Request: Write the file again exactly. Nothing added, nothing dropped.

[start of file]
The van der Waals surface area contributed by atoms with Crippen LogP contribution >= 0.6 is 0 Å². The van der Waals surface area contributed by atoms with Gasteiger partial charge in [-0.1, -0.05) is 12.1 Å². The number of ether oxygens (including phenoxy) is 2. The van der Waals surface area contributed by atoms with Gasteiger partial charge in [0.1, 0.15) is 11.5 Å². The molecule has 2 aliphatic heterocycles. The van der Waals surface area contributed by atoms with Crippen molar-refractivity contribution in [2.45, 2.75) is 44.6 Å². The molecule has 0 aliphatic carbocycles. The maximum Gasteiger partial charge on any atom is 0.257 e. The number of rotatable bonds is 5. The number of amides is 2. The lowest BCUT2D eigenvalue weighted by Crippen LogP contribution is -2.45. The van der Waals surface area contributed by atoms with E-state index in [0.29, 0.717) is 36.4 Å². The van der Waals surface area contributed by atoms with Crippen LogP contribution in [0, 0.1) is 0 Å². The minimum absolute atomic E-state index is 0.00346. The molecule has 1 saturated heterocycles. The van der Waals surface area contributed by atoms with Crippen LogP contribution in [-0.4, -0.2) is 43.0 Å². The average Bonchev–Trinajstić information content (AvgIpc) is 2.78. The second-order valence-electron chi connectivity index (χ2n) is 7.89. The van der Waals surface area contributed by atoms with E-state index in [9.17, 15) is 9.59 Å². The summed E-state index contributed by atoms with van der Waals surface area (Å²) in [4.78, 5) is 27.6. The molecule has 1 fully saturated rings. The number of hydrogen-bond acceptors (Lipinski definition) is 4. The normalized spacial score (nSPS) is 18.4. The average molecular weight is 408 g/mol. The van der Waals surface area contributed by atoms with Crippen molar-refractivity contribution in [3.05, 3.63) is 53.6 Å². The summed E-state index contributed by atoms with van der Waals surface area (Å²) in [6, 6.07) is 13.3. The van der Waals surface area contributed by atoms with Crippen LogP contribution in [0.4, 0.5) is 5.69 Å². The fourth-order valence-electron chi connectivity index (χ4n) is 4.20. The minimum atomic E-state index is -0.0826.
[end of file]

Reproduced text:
The van der Waals surface area contributed by atoms with Crippen LogP contribution >= 0.6 is 0 Å². The van der Waals surface area contributed by atoms with Gasteiger partial charge in [-0.1, -0.05) is 12.1 Å². The number of ether oxygens (including phenoxy) is 2. The van der Waals surface area contributed by atoms with Gasteiger partial charge in [0.1, 0.15) is 11.5 Å². The molecule has 2 aliphatic heterocycles. The van der Waals surface area contributed by atoms with Crippen molar-refractivity contribution in [2.45, 2.75) is 44.6 Å². The molecule has 0 aliphatic carbocycles. The maximum Gasteiger partial charge on any atom is 0.257 e. The number of rotatable bonds is 5. The number of amides is 2. The lowest BCUT2D eigenvalue weighted by Crippen LogP contribution is -2.45. The van der Waals surface area contributed by atoms with E-state index in [0.29, 0.717) is 36.4 Å². The van der Waals surface area contributed by atoms with Crippen LogP contribution in [0, 0.1) is 0 Å². The minimum absolute atomic E-state index is 0.00346. The molecule has 1 saturated heterocycles. The van der Waals surface area contributed by atoms with Crippen LogP contribution in [-0.4, -0.2) is 43.0 Å². The average Bonchev–Trinajstić information content (AvgIpc) is 2.78. The second-order valence-electron chi connectivity index (χ2n) is 7.89. The van der Waals surface area contributed by atoms with E-state index in [9.17, 15) is 9.59 Å². The summed E-state index contributed by atoms with van der Waals surface area (Å²) in [4.78, 5) is 27.6. The molecule has 1 fully saturated rings. The number of hydrogen-bond acceptors (Lipinski definition) is 4. The normalized spacial score (nSPS) is 18.4. The average molecular weight is 408 g/mol. The van der Waals surface area contributed by atoms with Crippen molar-refractivity contribution in [3.05, 3.63) is 53.6 Å². The summed E-state index contributed by atoms with van der Waals surface area (Å²) in [6, 6.07) is 13.3. The van der Waals surface area contributed by atoms with Crippen LogP contribution in [0.4, 0.5) is 5.69 Å². The fourth-order valence-electron chi connectivity index (χ4n) is 4.20. The minimum atomic E-state index is -0.0826.